SB-220 HV and line voltage Concern

Discussion in 'Amateur Radio Amplifiers' started by N8PWM, Aug 19, 2016.

ad: L-HROutlet
ad: l-rl
ad: MessiPaoloni-1
ad: L-MFJ
ad: Left-2
ad: Subscribe
ad: Left-3
  1. N8PWM

    N8PWM XML Subscriber QRZ Page

    I just picked up an SB-220 Linear Amp. After giving it the hairy eyeball, I plugged her in to see what would happen. Finals light up and I have lights at the meters. This amp is plugged into 12oV.

    Here is the issue.
    1. The meter lamps are rather dim. Not nice bright as expected.
    2. HV is showing 1200 in CW/Tune and 1500 in SSB.
    3. Fan is not turning
    This was simply a smoke test. Result: No smoke :)

    Based on my observations, I suspect that the amp is wired for 220V and not 120V. Of course now that I have powered it up, I cannot do anything for a day or so inside the cabinet just to be sure that the caps are all discharged.

    I am looking for advice and opinions as to my suspicion.

    Thanks,

    Craig N8PWM
     
  2. AF6LJ

    AF6LJ Ham Member QRZ Page

    The lights are suppose to be dim. 6.3 running on 5.0 VAC..

    As for your high voltage, one of the first things to go if this is a stock SB-220 are the high voltage meter multiplier resistors.
    When I got Oscar (my sb-220) the high voltage in the SSB position was just over 2KV.

    There is a Dayton replacement for that fan that is cheaper than the Hrabash one.
    Don't leave it on very long without air...

    There is lots of SB-220 Goodness in this thread...
    http://forums.qrz.com/index.php?threads/sb-220-find.372651/
    In there you will find replacements for those meter resistors.
    You will find the Dayton fan motor replacement and a link to the Granger page for that fan motor it is cheap and a very good replacement.
    Along with some other good stuff.
     
  3. W1QJ

    W1QJ Ham Member QRZ Page

    Yup, sounds like it is wired for 240. Take the outer cover off and turn amp upside down. In the back left corner you will see a terminal strip. If terminal 1&2 and 3&4 are jumpered it is set for 120v. If terminal 2&3 are jumpered (only) then it is set for 240. That is simple enough to check. Since you know that the HV meter works, if the meter reads zero then the caps are discharged. You can always ground the HV with an insulated screwdriver to be sure. No need to wait a day. The SB-220 has very good bleeders, I have never seen an open one in over 30 years.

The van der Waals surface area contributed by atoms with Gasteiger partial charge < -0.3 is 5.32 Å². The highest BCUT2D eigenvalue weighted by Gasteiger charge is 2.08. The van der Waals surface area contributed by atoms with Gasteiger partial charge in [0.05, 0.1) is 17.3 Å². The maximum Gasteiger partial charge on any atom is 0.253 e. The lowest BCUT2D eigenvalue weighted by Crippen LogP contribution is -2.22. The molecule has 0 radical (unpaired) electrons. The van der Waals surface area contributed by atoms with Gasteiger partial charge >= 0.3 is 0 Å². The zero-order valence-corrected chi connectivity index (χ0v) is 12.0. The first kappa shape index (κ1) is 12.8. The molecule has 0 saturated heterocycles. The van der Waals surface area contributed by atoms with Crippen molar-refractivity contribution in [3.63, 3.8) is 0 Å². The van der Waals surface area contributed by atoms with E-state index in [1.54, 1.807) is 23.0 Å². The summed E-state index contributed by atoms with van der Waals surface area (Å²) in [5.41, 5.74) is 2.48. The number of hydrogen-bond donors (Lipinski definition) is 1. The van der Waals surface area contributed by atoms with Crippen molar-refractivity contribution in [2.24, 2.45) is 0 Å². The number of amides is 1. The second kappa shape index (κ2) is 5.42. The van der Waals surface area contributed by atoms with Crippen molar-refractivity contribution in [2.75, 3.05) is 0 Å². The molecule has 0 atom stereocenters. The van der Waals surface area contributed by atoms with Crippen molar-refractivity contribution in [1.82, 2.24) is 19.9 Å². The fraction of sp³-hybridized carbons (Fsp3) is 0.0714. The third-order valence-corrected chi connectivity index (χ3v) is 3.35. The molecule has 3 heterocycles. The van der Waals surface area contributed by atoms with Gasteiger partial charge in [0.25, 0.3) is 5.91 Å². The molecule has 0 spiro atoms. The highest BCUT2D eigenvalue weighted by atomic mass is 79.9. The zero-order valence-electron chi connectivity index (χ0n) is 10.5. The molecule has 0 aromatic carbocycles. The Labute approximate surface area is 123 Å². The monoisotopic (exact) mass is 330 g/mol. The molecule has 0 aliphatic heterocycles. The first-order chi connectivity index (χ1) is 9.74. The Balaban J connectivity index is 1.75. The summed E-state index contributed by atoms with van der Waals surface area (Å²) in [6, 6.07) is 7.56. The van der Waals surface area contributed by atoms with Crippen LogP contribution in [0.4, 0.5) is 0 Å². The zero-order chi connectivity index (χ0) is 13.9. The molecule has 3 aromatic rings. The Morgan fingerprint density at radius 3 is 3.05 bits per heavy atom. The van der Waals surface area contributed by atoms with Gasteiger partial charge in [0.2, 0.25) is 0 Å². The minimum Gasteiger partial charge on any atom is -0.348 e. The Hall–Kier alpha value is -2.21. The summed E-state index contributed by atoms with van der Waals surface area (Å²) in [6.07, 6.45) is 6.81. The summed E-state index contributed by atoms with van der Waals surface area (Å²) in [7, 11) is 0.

KD2ACO and AF6LJ like this.
  4. AF6LJ

    AF6LJ Ham Member QRZ Page

    Oh and...
    It may not be wired for 220

    Turn the amp over and see if you can see the terminal strip near the back corner where the cord comes into the amp...
    If you see one jumper between two lugs in the middle of that strip it is wired for 220 if you see two jumpers linking the first to the second and another jumper linking the third to the fourth terminal it is wired for 110.
     
  5. AF6LJ

    AF6LJ Ham Member QRZ Page

    Beat me to it. :)
     
  6. N8PWM

    N8PWM XML Subscriber QRZ Page

    Thank you to both of you. I appreciate the advice. With the amp unplugged and the power switch on I am showing zero on the HV meter setting.
    I had thought of making a chicken stick just to be sure so I think a trip to Home Depot is in order lol.

    I have another question if you want to tackle it. This amp has two additional dials on the front they appear to be variable caps and they are directly above the Tune and Load controls, right below the nameplate. Knowing that I have not taken the amp apart, I have no idea what they could be. I have searched a multitude of mod sites for this amp and find nothing. They are not marked. The sticker in the attached pic is just a note on how to set the Tune and Load controls. No reference to the other two variable caps.

    This amp was owned for its entire life by a ham operator so no CB mods.
     

    Attached Files:

  7. AF6LJ

    AF6LJ Ham Member QRZ Page

    I cannot really comment until I see the insides.
     
    WG7X likes this.
  8. WA7PRC

    WA7PRC Ham Member QRZ Page

    If running it on the correct voltage doesn't fix things,
    • The Dayton replacement fan supplied by H*rbach is pn 4M070. It is available from Grainger (link) at half the cost. For best airflow, you'll want to make certain the fan blade is centered in the rear PA compartment panel, and the top-rear panel is in place.
    • The three 4M7Ω/1W carbon composition HV meter multiplier resistors are notorious for soaring in value. If that's the case, replace them with resistors rated for the voltage (about 1KV each), such as the Vishay/BC Components VR68-series (datasheet). They're stable and rated up to 10KVDC. Digi-Key has them as pn VR68J4.7MCT-ND for $0.78 each.
    No clue what the extra knobs are for on the front panel. Since this unit was in the hands of a CB-er, it would be a very good idea to go over it with a fine-toothed comb to see what else (if anything) has been changed.

    Bryan WA7PRC
     
    AF6LJ likes this.
  9. WA7PRC

    WA7PRC Ham Member QRZ Page

    They're 30KΩ/7W wirewound and needlessly waste power while heating the electrolytic capacitors. The capacitors don't like heat. Replacing the resistors with up to 100KΩ/3W types is a good idea. Assuming HV = 3KV, resistor dissipation drops from about 38W to 11W. Upon shutdown, it takes only a little longer for the resistors to bleed HV down to zero.
     
    W8TJM and AF6LJ like this.
  10. AF6LJ

    AF6LJ Ham Member QRZ Page

    There ya go very good advice.
     

Share This Page